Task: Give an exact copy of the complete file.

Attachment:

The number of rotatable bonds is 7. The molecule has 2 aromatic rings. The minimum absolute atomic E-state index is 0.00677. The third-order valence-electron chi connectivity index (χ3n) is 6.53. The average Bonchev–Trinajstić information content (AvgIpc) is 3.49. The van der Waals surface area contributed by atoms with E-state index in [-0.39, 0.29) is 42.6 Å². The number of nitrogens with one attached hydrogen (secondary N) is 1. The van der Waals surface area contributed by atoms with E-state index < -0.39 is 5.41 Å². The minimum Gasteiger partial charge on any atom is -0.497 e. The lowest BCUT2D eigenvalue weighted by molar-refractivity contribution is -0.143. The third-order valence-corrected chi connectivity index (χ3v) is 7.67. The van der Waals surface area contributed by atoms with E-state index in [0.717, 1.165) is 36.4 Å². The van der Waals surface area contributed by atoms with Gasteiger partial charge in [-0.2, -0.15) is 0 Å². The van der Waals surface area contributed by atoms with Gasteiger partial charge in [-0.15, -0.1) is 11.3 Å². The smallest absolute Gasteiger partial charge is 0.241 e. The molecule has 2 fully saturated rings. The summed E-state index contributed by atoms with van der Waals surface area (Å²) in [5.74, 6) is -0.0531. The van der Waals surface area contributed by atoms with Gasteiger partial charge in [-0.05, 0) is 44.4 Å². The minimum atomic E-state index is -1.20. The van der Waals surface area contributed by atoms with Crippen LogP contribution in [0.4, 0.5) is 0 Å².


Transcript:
The number of rotatable bonds is 7. The molecule has 2 aromatic rings. The minimum absolute atomic E-state index is 0.00677. The third-order valence-electron chi connectivity index (χ3n) is 6.53. The average Bonchev–Trinajstić information content (AvgIpc) is 3.49. The van der Waals surface area contributed by atoms with E-state index in [-0.39, 0.29) is 42.6 Å². The number of nitrogens with one attached hydrogen (secondary N) is 1. The van der Waals surface area contributed by atoms with E-state index < -0.39 is 5.41 Å². The minimum Gasteiger partial charge on any atom is -0.497 e. The lowest BCUT2D eigenvalue weighted by molar-refractivity contribution is -0.143. The third-order valence-corrected chi connectivity index (χ3v) is 7.67. The van der Waals surface area contributed by atoms with E-state index in [0.717, 1.165) is 36.4 Å². The van der Waals surface area contributed by atoms with Gasteiger partial charge in [-0.2, -0.15) is 0 Å². The van der Waals surface area contributed by atoms with Gasteiger partial charge in [-0.15, -0.1) is 11.3 Å². The smallest absolute Gasteiger partial charge is 0.241 e. The molecule has 2 fully saturated rings. The summed E-state index contributed by atoms with van der Waals surface area (Å²) in [5.74, 6) is -0.0531. The van der Waals surface area contributed by atoms with Gasteiger partial charge in [-0.05, 0) is 44.4 Å². The minimum atomic E-state index is -1.20. The van der Waals surface area contributed by atoms with Crippen LogP contribution in [0.4, 0.5) is 0 Å².